In third grade, I finally got a teacher with a brain who recognized that I wasn’t just acting out.  That I was different.  Ms. Leitch, my savior.  I’d burst into tears one morning on the playground.  There were workmen all over the place, adding a new wing onto the school.  The other kids were running around the field, shouting and laughing, at me I assumed.  So much yelling and hammering and chaos.  It all kept getting louder and louder until all the sounds melded into one, clashing into my head like a thousand cymbals.  I knelt in the wet grass, sobbing, putting my head against the earth, digging into the dirt, rocking back and forth on my heels.  My nails tore and bled.  It wasn’t until she put her hand on my shoulder that I realized I was screaming.  

“Nicolette,” Ms. Leitch whispered in a tone so tender and soft I thought I would melt as she wrapped me in her arms.  She smelled like oranges.  “Just breathe, honey.”  She breathed in deeply, slowly releasing the air from her mouth like a low whistle.  I imitated her as best I could, until the shaking stopped and my body almost relaxed.  I looked up at her as she let me go, swiveling my body on the grass so I could face her.  She was one of the younger teachers at the school.  Tiny, freckle-faced with short blond hair cut in a pixie style and small brown eyes, wearing an baggy oatmeal-colored cardigan over a blue t-shirt and jeans, she almost looked like a child herself.

“How often does that happen?”  Her eyes squinted as she looked at me.  I shrugged, not sure if I could trust her.  She put her hand on my shoulder.  

“Every day,” I said softly.

She had me meet with the school counselor, who sent me to a psychiatrist, who sent me to another psychiatrist, my mother grumbling about lost wages the entire way, where I was finally diagnosed with anxiety and bipolar disorder.  Mom was furious with the doctor when he told her.

“That doesn’t run in our family!”  She stood nose to nose with the frightened psychiatrist, the crease in her forehead deeper than ever.  She swung her enormous purse as she gestured, narrowly missing crashing it into his leg.  “She just needs discipline.  A firm hand, that’s what she needs.  She likes attention, not this…this…whatever it is…she’s not crazy.  No one in my family is crazy!”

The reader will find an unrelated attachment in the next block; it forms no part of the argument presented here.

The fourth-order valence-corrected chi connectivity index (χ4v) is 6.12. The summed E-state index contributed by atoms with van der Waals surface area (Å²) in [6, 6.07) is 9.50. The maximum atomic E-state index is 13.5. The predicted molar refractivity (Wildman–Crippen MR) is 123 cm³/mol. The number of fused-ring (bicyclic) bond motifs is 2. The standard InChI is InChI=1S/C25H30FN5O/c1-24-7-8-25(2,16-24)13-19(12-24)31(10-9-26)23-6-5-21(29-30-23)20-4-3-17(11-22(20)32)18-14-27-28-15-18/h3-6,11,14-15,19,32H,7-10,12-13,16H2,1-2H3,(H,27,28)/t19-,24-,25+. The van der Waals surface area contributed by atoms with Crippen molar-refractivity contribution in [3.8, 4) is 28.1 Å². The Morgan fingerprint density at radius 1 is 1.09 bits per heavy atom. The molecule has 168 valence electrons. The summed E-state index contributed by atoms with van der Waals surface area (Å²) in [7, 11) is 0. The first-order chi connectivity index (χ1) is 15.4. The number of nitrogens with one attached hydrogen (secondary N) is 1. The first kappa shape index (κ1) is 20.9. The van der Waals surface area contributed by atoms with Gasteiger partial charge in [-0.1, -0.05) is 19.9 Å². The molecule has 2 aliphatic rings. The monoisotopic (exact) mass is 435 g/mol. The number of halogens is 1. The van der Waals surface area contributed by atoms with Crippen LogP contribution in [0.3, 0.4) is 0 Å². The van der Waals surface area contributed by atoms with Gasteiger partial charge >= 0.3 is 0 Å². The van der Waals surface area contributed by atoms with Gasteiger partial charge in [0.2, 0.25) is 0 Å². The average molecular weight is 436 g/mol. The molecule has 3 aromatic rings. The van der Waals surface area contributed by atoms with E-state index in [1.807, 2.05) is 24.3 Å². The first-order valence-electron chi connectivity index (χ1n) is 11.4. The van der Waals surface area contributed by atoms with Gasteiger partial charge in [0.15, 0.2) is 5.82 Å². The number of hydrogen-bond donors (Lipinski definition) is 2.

“Nicolette isn’t crazy,” the nervous doctor backed away, wiping the round bald spot on top of his head.  He rounded his desk and took a seat behind it, pushing his glasses back up his nose.   

“Nic, go sit outside!” My mother commanded.  I slowly rose from the hard leather chair in the corner of the office.  I thought she’d forgotten I was there.

I didn’t know what those words meant, bipolar, anxiety.   I wanted to understand.  But I dutifully left the room as my mother watched, I heard her sharp voice as I shut the door behind me and I involuntarily jumped.  That tone is usually accompanied by the sharp crack of a belt.  

The jumpiness in my stomach began to subside as I entered the luxe waiting room.  There were plush white couches, the aroma of lavender in the air, classical music playing through the speakers.  I sank into one of the sofas and put my head in my hands.  She’s not crazy.  Maybe I was.  It was what the kids at school already called me, in addition to weirdo, psycho, possessed, freak, disgusting…I felt the heat rising to my head and started to breathe in and out slowly, like Ms. Leitch taught me.  My face cooled, and I leaned back into the couch continuing to breathe.  My heart rate slowed.  It was this room.  Everything, from the soft blue hue on the walls, to the music, to the luxurious seating, was calming.   I closed my eyes and drifted away.

When my mother burst through the door, her face like stone, I’m not sure how long I’d been asleep,.  I felt the energy of the entire room shift.  She grabbed me from the couch and pulled me into the hallway where she knelt in front of me, gripping both of my arms so hard it hurt.

“You listen to me,” she said in a rough whisper, her face so close to mine I could feel the heat of her anger.  “You aren’t crazy.  Do you hear me?”  She gave my body a gentle shake.  I nodded, because what else could I do?  “The women in our family are strong.  Powerful.  My mother, my grandmother, my sister.  We had the world on our shoulders, raised children, held down two and three jobs, all on our own.  We don’t need anyone or anything but ourselves.”

I dug my long nails into my palms.  My head cooled again.  I nodded once more.

“So this nonsense,” she held up the two prescriptions the doctor gave her.  “Is going in the trash.  You don’t need it.”  She tore them in half and violently threw them in a nearby wastebasket, before dragging me by the arm to the car.  She muttered to herself on the way home about white people and pills and doctors.  I laid down on the backseat and looked down at my arms.  There were bright red fingertips up and down the milky brown skin of my arms where my mother had grabbed me.  I opened my hands and stared at the bloody scratches from my nails.  I tried to remember the melody that was playing in the lobby when I first fell asleep, but it was lost.

3 thoughts on “Serial Scribblings – Third Grade

  1. You had a difficult childhood. You are a sensitive soul. I also had a bit difficult childhood. I enjoyed reading this anecdote as it’s so engaging and eloquently written.

    I wish you very best, Jenn.

    Anand 🙂

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